Ewan Gault

Ewan Gault is an award winning Scottish writer. He was born in Kuwait and over the last decade has lived in Japan, Italy, Kenya, Ethiopia, The Western Highlands and now Oxford. Writing is the only way he can get back to all the places he has been.

Since graduating with a distinction from Glasgow University’s Creative Writing Masters in 2006, his short stories have been widely performed and frequently published in journals such as: New Writing Scotland, Gutter Magazine and From Glasgow to Saturn. Other short stories have won the Fish/Crime Writers Association prize in 2007, shortlisted 2008, won The Glasgow 2020 Prize, and the Runners Up prize in The Scotsman/Orange competition 2005. Last year two of his stories were shortlisted for The Scottish National Galleries Short Story Prize and The Bloody Scotland Festival Short Story Prize.

The Most Distant Way was inspired by the time Ewan spent training at a high altitude centre in Kenya’s Rift Valley, an area that is home to the legendary Kalenjin “running tribe,” who. since 1980, have won 40% of distance running men’s medals at World and Olympic Championships.


The Gutter Magazine review of The Most Distant Way:


The UK has long fostered a rich tradition of hosting divisive public spectacles, but none can rightfully claim to have been quite so intrusive as London 2012. Even the most committed hermits could never have hoped to out-run the daily waves of scandal and incompetence – the overzealous brand protection, the empty seats, and, during the build-up, a terrifying glimpse at the privatised future, courtesy of G4S and thirty unpaid workers made to sleep under London Bridge. It was easy (and in some cases wholly correct) to get caught up in all that anger, but it did drag the spotlight off one group of individuals who had some pretty pressing concerns of their own. They’re called athletes, and many of them had to sacrifice what could be termed an even vaguely normal lifestyle to reach the stage they did.

It’s these incredible stories so forced onto the periphery that Ewan Gault tackles in his debut novel The Most Distant Way. Set some years before the games themselves, the book follows Kirsten and Mike, two young long-distance runners in training with hopes of being selected for Team GB. Kirsten’s father, who works as Mike’s coach, has sent the pair to Kenya to train at one of the high-altitude facilities that allegedly help to produce the likes of David Rudisha, Geoffrey Mutai, and numerous other world record holders. The pair are approaching the end of their stay, with a few more days left at the facility before a gruelling trip back to Glasgow, first via Mombassa, and then Nairobi. The upcoming election has upped tensions in the country, with mobs already roaming the suburbs, and the police all but happy to violently suppress anything that could be conceived as a threat. On top of that, Mike and Kirsten are clearly both experiencing growing pains – pains that have exacerbated themselves overtime, having been so rudely forced out of the regular teenage routine.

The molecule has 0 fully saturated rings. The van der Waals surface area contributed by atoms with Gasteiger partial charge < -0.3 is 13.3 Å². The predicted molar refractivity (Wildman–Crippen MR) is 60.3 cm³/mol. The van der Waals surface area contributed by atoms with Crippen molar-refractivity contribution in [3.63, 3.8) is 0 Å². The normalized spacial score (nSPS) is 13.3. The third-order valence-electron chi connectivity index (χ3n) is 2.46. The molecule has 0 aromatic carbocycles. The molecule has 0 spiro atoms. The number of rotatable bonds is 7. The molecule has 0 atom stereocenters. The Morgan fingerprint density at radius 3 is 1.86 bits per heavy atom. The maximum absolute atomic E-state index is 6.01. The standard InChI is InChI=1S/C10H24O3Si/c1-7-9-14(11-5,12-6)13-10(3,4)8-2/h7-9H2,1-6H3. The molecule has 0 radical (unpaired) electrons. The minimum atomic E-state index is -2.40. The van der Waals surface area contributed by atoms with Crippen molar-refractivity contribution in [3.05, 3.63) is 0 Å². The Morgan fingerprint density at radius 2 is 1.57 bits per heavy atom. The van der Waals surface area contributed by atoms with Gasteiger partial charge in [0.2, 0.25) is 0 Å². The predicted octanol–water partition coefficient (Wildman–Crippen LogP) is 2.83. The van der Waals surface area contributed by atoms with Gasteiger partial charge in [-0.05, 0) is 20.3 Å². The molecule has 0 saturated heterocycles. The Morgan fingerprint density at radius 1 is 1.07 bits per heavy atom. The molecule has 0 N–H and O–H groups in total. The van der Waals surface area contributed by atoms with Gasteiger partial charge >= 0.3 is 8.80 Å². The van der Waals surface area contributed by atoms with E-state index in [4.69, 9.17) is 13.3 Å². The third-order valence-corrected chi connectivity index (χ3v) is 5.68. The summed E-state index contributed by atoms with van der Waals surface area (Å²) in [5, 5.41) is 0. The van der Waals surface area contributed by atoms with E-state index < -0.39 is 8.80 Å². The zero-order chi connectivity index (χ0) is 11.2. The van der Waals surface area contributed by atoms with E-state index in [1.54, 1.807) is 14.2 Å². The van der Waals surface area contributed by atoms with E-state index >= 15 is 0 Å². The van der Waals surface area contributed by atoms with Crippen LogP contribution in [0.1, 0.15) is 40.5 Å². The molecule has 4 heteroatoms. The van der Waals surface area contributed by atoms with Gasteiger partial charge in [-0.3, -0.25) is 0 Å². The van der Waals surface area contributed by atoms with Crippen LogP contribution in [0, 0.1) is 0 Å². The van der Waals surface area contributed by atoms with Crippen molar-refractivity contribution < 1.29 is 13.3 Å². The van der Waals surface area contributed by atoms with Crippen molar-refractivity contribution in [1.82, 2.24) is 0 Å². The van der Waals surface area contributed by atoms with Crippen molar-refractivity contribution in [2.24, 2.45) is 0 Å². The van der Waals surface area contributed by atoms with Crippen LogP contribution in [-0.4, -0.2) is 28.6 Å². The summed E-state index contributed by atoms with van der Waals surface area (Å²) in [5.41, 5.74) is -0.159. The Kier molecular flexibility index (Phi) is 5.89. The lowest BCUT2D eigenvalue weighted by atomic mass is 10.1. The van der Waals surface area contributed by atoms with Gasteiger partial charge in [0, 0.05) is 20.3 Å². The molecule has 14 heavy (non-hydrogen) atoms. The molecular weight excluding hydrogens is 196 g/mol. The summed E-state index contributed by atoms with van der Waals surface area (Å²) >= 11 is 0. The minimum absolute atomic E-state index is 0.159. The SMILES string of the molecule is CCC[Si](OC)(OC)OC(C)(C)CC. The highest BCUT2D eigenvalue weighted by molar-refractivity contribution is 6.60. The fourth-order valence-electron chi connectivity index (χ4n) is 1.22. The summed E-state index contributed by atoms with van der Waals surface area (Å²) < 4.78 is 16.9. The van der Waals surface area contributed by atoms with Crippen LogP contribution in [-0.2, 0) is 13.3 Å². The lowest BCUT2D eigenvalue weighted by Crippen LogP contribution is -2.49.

The resulting novel deconstructs the hygienic myths that characterise the games, and the fantasy of sheer, undeterred, superhuman endeavour. The first-person narrative switches between the two with each chapter, and it’s not long before we realise how delightfully flawed both characters are. That said, one of Gault’s major achievements here is the creation of narratives delivered in such a naturalised fashion that we as readers initially think nothing of Kirsten and Mike’s often-unhinged behaviour – whether it’s Kirsten getting debilitatingly stoned in the middle of hyena country, or Mike taking an ice bath in a wheelie bin stolen off his neighbour.

The contrast between the two creates a fascinating tension. Kirsten is traumatised both by the violence that surrounds her in Kenya, and the violence of her past, which includes a father ruthless enough to bully his own daughter if it takes her any closer to the podium. Mike meanwhile struggles to relate anything outside the experience of running, despite an obvious desire for Kirsten’s affections. He runs to affirm his own existence. Kirsten runs in an attempt to obliterate herself.

Ultimately, Gault’s work is an unflinching, painful study of the lives of young people striving for greatness, and an unveiling of the brutality that often lies beneath the surface, and its devastating consequences. The Most Distant Way is an effective exploration of the individual’s inability to reconcile their personal struggles with any kind of wider situation, be it their home-life, or the politics of a nation on the verge of collapse. The result is a powerful, unsettling comment on something not so far from home as may first appear.




August 2013

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